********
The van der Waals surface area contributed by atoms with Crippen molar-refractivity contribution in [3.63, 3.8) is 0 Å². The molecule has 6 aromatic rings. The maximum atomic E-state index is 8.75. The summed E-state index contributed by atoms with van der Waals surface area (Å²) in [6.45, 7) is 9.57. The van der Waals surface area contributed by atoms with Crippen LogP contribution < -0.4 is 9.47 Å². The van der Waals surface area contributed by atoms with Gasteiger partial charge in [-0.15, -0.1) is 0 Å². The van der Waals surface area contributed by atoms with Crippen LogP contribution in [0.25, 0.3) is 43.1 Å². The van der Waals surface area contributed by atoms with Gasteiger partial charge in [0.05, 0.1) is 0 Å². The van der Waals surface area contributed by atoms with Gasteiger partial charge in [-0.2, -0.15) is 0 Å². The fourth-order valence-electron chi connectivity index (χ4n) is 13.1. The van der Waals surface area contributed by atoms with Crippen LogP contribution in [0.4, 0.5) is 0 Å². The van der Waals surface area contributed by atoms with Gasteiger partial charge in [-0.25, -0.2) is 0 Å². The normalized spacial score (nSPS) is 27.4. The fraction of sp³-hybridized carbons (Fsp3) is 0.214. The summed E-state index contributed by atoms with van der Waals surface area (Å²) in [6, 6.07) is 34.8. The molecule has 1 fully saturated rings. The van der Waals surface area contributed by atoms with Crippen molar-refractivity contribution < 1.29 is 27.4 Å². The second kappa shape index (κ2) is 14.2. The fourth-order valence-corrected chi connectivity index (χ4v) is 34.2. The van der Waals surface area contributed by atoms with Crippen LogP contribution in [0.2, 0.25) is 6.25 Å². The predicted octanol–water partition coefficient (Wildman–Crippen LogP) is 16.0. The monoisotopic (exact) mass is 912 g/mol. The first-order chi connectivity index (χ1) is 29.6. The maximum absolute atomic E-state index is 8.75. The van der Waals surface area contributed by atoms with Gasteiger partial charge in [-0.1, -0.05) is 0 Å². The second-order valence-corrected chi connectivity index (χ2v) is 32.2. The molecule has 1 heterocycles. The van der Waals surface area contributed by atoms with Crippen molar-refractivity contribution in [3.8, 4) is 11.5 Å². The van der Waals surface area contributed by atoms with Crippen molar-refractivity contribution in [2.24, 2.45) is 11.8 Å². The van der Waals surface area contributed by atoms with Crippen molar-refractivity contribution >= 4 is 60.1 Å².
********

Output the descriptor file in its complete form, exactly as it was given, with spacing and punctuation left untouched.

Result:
The van der Waals surface area contributed by atoms with Crippen molar-refractivity contribution in [3.63, 3.8) is 0 Å². The molecule has 6 aromatic rings. The maximum atomic E-state index is 8.75. The summed E-state index contributed by atoms with van der Waals surface area (Å²) in [6.45, 7) is 9.57. The van der Waals surface area contributed by atoms with Crippen LogP contribution < -0.4 is 9.47 Å². The van der Waals surface area contributed by atoms with Gasteiger partial charge in [-0.15, -0.1) is 0 Å². The van der Waals surface area contributed by atoms with Crippen LogP contribution in [0.25, 0.3) is 43.1 Å². The van der Waals surface area contributed by atoms with Gasteiger partial charge in [0.05, 0.1) is 0 Å². The van der Waals surface area contributed by atoms with Gasteiger partial charge in [-0.2, -0.15) is 0 Å². The fourth-order valence-electron chi connectivity index (χ4n) is 13.1. The van der Waals surface area contributed by atoms with Crippen LogP contribution in [0.4, 0.5) is 0 Å². The van der Waals surface area contributed by atoms with Gasteiger partial charge in [-0.25, -0.2) is 0 Å². The normalized spacial score (nSPS) is 27.4. The fraction of sp³-hybridized carbons (Fsp3) is 0.214. The summed E-state index contributed by atoms with van der Waals surface area (Å²) in [6, 6.07) is 34.8. The molecule has 1 fully saturated rings. The van der Waals surface area contributed by atoms with Crippen molar-refractivity contribution < 1.29 is 27.4 Å². The second kappa shape index (κ2) is 14.2. The fourth-order valence-corrected chi connectivity index (χ4v) is 34.2. The van der Waals surface area contributed by atoms with Crippen LogP contribution in [0.2, 0.25) is 6.25 Å². The predicted octanol–water partition coefficient (Wildman–Crippen LogP) is 16.0. The monoisotopic (exact) mass is 912 g/mol. The first-order chi connectivity index (χ1) is 29.6. The maximum absolute atomic E-state index is 8.75. The van der Waals surface area contributed by atoms with Gasteiger partial charge in [-0.1, -0.05) is 0 Å². The second-order valence-corrected chi connectivity index (χ2v) is 32.2. The molecule has 1 heterocycles. The van der Waals surface area contributed by atoms with Crippen molar-refractivity contribution in [3.8, 4) is 11.5 Å². The van der Waals surface area contributed by atoms with Crippen molar-refractivity contribution in [2.24, 2.45) is 11.8 Å². The van der Waals surface area contributed by atoms with Crippen molar-refractivity contribution >= 4 is 60.1 Å².